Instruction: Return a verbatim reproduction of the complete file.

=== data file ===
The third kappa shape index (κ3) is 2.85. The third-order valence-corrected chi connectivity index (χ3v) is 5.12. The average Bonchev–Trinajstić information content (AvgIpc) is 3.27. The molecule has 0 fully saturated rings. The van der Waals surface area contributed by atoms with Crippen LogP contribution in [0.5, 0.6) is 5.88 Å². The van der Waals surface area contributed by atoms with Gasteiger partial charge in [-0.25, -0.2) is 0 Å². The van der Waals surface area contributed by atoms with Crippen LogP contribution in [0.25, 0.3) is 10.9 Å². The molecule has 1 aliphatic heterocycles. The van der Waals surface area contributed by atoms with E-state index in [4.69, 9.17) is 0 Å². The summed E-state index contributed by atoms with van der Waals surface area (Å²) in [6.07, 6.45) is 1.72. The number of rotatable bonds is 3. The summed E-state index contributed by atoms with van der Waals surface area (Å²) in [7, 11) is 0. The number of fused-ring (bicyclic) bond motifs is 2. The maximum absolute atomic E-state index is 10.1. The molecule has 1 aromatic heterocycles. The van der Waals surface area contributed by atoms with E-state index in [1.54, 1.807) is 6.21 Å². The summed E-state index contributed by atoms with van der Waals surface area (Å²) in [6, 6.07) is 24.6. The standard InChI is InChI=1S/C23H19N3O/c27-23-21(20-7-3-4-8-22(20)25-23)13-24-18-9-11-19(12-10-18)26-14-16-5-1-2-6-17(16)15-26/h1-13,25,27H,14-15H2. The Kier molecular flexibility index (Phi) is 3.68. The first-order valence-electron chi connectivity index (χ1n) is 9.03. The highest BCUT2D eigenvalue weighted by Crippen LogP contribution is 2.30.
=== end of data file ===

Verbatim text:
The third kappa shape index (κ3) is 2.85. The third-order valence-corrected chi connectivity index (χ3v) is 5.12. The average Bonchev–Trinajstić information content (AvgIpc) is 3.27. The molecule has 0 fully saturated rings. The van der Waals surface area contributed by atoms with Crippen LogP contribution in [0.5, 0.6) is 5.88 Å². The van der Waals surface area contributed by atoms with Gasteiger partial charge in [-0.25, -0.2) is 0 Å². The van der Waals surface area contributed by atoms with Crippen LogP contribution in [0.25, 0.3) is 10.9 Å². The molecule has 1 aliphatic heterocycles. The van der Waals surface area contributed by atoms with E-state index in [4.69, 9.17) is 0 Å². The summed E-state index contributed by atoms with van der Waals surface area (Å²) in [6.07, 6.45) is 1.72. The number of rotatable bonds is 3. The summed E-state index contributed by atoms with van der Waals surface area (Å²) in [7, 11) is 0. The number of fused-ring (bicyclic) bond motifs is 2. The maximum absolute atomic E-state index is 10.1. The molecule has 1 aromatic heterocycles. The van der Waals surface area contributed by atoms with E-state index in [1.54, 1.807) is 6.21 Å². The summed E-state index contributed by atoms with van der Waals surface area (Å²) in [6, 6.07) is 24.6. The standard InChI is InChI=1S/C23H19N3O/c27-23-21(20-7-3-4-8-22(20)25-23)13-24-18-9-11-19(12-10-18)26-14-16-5-1-2-6-17(16)15-26/h1-13,25,27H,14-15H2. The Kier molecular flexibility index (Phi) is 3.68. The first-order valence-electron chi connectivity index (χ1n) is 9.03. The highest BCUT2D eigenvalue weighted by Crippen LogP contribution is 2.30.